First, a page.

Not far from Rothschild Boulevard, stands Ha-Shalom Tower, Israel’s first high-rise building. Here a start-up hub was built, aimed at nourishing new ideas and technology. It’s a cooperative space, where the new-born technology companies share ideas and pool resources, with a breathtaking view of the Tel Aviv coastline.

But someone needs to finance all that. And this is why there’s more venture fundings per person in Tel Aviv than anywhere else in the world. And as the best proof of that, the sky-rises standing along the Rothschild Boulevard host the most world famous banks headquarters.

And, surely, Rothschild Boulevard offers an excellent choice of unique street restaurants food street kiosks and cafes. They are always full of happy crowd enjoying all the possible kinds of a good food. But also, if you are in a mood for that, you can simply seat and eat on one of Rothschild Boulevard’s many shaded benches, where you’ll meet tourists and locals taking time-out from their daily routine to enjoy the Boulevard’s pastoral atmosphere and the city’s unique character.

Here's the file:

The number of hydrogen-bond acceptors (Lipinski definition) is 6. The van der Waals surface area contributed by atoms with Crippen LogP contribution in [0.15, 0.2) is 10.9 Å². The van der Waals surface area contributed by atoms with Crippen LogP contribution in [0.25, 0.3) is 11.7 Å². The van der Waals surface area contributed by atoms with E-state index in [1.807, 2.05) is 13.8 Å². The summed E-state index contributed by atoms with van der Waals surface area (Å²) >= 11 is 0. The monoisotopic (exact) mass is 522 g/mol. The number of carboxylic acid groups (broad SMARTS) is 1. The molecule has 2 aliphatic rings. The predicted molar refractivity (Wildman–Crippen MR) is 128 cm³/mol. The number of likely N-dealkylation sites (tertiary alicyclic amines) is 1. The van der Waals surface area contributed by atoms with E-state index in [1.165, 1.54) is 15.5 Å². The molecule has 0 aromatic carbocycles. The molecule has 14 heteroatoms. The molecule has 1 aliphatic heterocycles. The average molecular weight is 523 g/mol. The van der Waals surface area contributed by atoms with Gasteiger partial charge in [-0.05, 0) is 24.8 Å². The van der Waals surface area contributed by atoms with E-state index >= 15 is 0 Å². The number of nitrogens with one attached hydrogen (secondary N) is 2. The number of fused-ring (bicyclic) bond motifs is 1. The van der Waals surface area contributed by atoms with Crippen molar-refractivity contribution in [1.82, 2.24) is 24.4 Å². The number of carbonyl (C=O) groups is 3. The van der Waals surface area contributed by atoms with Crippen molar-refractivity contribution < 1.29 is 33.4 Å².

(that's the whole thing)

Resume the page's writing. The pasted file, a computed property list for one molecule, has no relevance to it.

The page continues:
And, when night falls on Rothschild Boulevard, Tel Aviv’s famous nightlife wakes up, and Rothschild Boulevard comes to life with dozens of pubs and bars, all offering a spectacular view of the buzzling night life of the Boulevard.

Rothschild Boulevard, the Birthplace of Tel Aviv and of the whole State of Israel, the beating heart of the Hi Tech Industry and the home of world renown Banks; the Architecture and City Art Open Air Museum; the backbone of the White City Tel Aviv World Heritage Site; the home of some of the best Tel Aviv restaurants; and the major night life attraction, this is the center of Tel Aviv, the city which never falls asleep.

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I'm proud to announce that my new book "Rome and Rome Only: Art in a Flow of History" has been just published by Amazon! Enjoy your read